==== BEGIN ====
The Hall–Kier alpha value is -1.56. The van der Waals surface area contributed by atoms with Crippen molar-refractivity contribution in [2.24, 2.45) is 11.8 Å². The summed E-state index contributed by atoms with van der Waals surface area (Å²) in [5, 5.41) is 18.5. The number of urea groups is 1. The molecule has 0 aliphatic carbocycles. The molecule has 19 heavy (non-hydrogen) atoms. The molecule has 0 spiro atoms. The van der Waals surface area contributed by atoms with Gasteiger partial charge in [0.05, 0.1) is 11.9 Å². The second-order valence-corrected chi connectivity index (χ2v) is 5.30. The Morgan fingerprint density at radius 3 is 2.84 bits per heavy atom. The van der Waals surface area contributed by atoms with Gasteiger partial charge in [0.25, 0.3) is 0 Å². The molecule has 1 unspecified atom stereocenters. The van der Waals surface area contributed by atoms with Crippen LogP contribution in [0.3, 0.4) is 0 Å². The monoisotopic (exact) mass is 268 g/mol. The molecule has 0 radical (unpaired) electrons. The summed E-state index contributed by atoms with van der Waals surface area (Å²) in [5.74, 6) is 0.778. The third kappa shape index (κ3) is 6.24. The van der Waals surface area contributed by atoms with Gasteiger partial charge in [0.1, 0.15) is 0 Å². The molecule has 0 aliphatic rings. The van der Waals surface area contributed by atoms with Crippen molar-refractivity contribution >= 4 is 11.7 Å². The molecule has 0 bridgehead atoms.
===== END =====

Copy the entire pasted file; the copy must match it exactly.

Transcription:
The Hall–Kier alpha value is -1.56. The van der Waals surface area contributed by atoms with Crippen molar-refractivity contribution in [2.24, 2.45) is 11.8 Å². The summed E-state index contributed by atoms with van der Waals surface area (Å²) in [5, 5.41) is 18.5. The number of urea groups is 1. The molecule has 0 aliphatic carbocycles. The molecule has 19 heavy (non-hydrogen) atoms. The molecule has 0 spiro atoms. The van der Waals surface area contributed by atoms with Gasteiger partial charge in [0.05, 0.1) is 11.9 Å². The second-order valence-corrected chi connectivity index (χ2v) is 5.30. The Morgan fingerprint density at radius 3 is 2.84 bits per heavy atom. The van der Waals surface area contributed by atoms with Gasteiger partial charge in [0.25, 0.3) is 0 Å². The molecule has 1 unspecified atom stereocenters. The van der Waals surface area contributed by atoms with Crippen LogP contribution in [0.3, 0.4) is 0 Å². The monoisotopic (exact) mass is 268 g/mol. The molecule has 0 radical (unpaired) electrons. The summed E-state index contributed by atoms with van der Waals surface area (Å²) in [5.74, 6) is 0.778. The third kappa shape index (κ3) is 6.24. The van der Waals surface area contributed by atoms with Gasteiger partial charge in [0.1, 0.15) is 0 Å². The molecule has 0 aliphatic rings. The van der Waals surface area contributed by atoms with Crippen molar-refractivity contribution >= 4 is 11.7 Å². The molecule has 0 bridgehead atoms.